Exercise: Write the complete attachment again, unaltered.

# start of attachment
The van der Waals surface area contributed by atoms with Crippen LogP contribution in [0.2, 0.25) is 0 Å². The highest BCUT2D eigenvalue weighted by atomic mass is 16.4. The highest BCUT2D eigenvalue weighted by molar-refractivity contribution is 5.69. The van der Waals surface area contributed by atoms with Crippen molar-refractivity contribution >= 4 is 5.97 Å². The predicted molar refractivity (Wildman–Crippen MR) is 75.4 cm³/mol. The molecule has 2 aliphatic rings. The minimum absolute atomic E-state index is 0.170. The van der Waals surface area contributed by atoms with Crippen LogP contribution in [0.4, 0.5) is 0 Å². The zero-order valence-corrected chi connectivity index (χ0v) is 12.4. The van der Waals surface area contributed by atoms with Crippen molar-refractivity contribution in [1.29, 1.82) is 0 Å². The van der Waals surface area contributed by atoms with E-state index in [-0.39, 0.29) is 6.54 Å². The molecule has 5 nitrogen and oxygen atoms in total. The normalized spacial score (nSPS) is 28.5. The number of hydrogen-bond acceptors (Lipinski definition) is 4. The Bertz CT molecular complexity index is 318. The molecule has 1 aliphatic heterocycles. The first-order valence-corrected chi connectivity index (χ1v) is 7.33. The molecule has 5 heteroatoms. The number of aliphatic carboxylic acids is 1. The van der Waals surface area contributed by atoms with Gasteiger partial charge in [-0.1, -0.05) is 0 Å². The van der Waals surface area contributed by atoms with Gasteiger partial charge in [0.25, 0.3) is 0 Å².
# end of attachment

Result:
The van der Waals surface area contributed by atoms with Crippen LogP contribution in [0.2, 0.25) is 0 Å². The highest BCUT2D eigenvalue weighted by atomic mass is 16.4. The highest BCUT2D eigenvalue weighted by molar-refractivity contribution is 5.69. The van der Waals surface area contributed by atoms with Crippen molar-refractivity contribution >= 4 is 5.97 Å². The predicted molar refractivity (Wildman–Crippen MR) is 75.4 cm³/mol. The molecule has 2 aliphatic rings. The minimum absolute atomic E-state index is 0.170. The van der Waals surface area contributed by atoms with Crippen LogP contribution in [0.4, 0.5) is 0 Å². The zero-order valence-corrected chi connectivity index (χ0v) is 12.4. The van der Waals surface area contributed by atoms with Crippen molar-refractivity contribution in [1.29, 1.82) is 0 Å². The van der Waals surface area contributed by atoms with E-state index in [-0.39, 0.29) is 6.54 Å². The molecule has 5 nitrogen and oxygen atoms in total. The normalized spacial score (nSPS) is 28.5. The number of hydrogen-bond acceptors (Lipinski definition) is 4. The Bertz CT molecular complexity index is 318. The molecule has 1 aliphatic heterocycles. The first-order valence-corrected chi connectivity index (χ1v) is 7.33. The molecule has 5 heteroatoms. The number of aliphatic carboxylic acids is 1. The van der Waals surface area contributed by atoms with Gasteiger partial charge in [-0.1, -0.05) is 0 Å². The van der Waals surface area contributed by atoms with Gasteiger partial charge in [0.25, 0.3) is 0 Å².